Dover Kosashvili’s Late Marriage opens with a scene of bickering domesticity. An earthy matriarch gives her slightly crippled husband a shampoo in the tub, scrubbing away heedlessly as he kicks and screams like a child. In its blissless intimacy and offhand warmth, the scene has the familiarity of a quaint, old-marrieds comedy, without the misty scrim of sentiment. But in a movie that ends with a marriage, it’s more than just a rollicking opening — it’s a sober premonition.
Late Marriage, a new comedy from Israel, could be funnier in a lot of ways, and more serious in others. Kosashvili’s gift is his ability to mingle deftly the ridiculous with the sorrowful. Understated where it could be broad, restrained where it could be bathetic, Late Marriage is the kind of movie whose pleasures don’t announce themselves, and, hence, whose greatness might easily be missed. Kosashvili, a native of the former Soviet republic of Georgia who moved to Israel in 1972, has made a movie about family, tradition, romance, and generational conflict that shimmers with the glow of the vivid, the authentic.
The outlines hint at a rambunctious, if hackneyed, farce. Thirty-one-year-old Zaza (Lior Loui Ashkenazi) is the shame of his family. Still single and in school (a doctoral candidate in philosophy), the handsome bachelor finds himself dragged by his parents from one match-making summit to another, in their hopes of finally arranging a marriage with a suitable mate. It goes without saying that Zaza is less than receptive to the idea. Even as he meets, at his count, “hundreds” of women, he spends furtive hours at the house of just one: Judith (Ronit Elkabetz), a 34-year-old divorced single mother — or to put it in the blunt terms of his conservative family, damaged goods. When his family uncovers his secret life, tradition and modernity clash head on in appropriate chaos, complete with a home invasion, an apoplectic mama (Lili Kosashvili, the director’s mother), and a sword-swinging uncle.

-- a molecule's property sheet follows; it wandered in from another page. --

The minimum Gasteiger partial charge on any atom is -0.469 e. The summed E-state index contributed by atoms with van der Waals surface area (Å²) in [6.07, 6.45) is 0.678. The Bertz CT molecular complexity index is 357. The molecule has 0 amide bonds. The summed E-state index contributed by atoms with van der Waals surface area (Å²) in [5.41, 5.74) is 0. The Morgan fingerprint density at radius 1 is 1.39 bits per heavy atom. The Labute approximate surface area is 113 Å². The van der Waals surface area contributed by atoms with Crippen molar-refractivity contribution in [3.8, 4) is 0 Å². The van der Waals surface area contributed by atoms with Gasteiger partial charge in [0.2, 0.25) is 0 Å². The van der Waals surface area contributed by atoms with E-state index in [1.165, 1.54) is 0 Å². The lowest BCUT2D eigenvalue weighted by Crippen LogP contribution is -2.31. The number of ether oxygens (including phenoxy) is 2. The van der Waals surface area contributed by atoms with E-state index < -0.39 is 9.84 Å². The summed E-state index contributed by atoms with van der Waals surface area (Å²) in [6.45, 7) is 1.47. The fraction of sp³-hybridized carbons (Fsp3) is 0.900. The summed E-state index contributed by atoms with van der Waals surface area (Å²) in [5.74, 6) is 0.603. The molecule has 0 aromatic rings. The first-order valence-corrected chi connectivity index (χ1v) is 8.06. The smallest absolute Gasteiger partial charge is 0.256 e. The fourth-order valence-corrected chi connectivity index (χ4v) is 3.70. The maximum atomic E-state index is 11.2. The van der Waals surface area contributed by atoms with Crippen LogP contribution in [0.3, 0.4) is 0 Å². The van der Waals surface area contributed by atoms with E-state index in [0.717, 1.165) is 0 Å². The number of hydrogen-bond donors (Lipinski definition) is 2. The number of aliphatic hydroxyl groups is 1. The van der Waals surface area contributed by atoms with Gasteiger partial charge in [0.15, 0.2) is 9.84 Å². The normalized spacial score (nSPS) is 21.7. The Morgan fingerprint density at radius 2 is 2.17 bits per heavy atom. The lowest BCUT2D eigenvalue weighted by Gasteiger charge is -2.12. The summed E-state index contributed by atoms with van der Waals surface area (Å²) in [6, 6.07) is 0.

As wacky as all that sounds, Late Marriage turns out to be an admirably sobering experience. There are two traditional ways this story usually ends. Either young love and modernity triumph over outdated mores, or they fail and one or both lovers meet a tragic, tear-jerking fate. Late Marriage may end with a marriage ceremony, but it avoids the obvious. Kosashvili recognizes that extravagant highs and lows are the stuff of movies; life, which interests him more, tends to give you quiet disappointments and small pleasures.
The same equanimity applies to Kosashvili’s storytelling. Most of the action in Late Marriage takes place in cramped interiors. Garish and cluttered, the living spaces of these middle-class Israelis initially reminded me of the high-strung chintziness of contemporary Australian movies. However, the association isn’t entirely accurate. Kosashvili isn’t interested in heightening anything — his is a resolutely realist movie. Farcical flourishes are present, but they’re never amplified. It’s apparent that Kosashvili is a keen observer of human behavior. He knows there’s no need to spruce up our foibles — they’re funny enough as they are.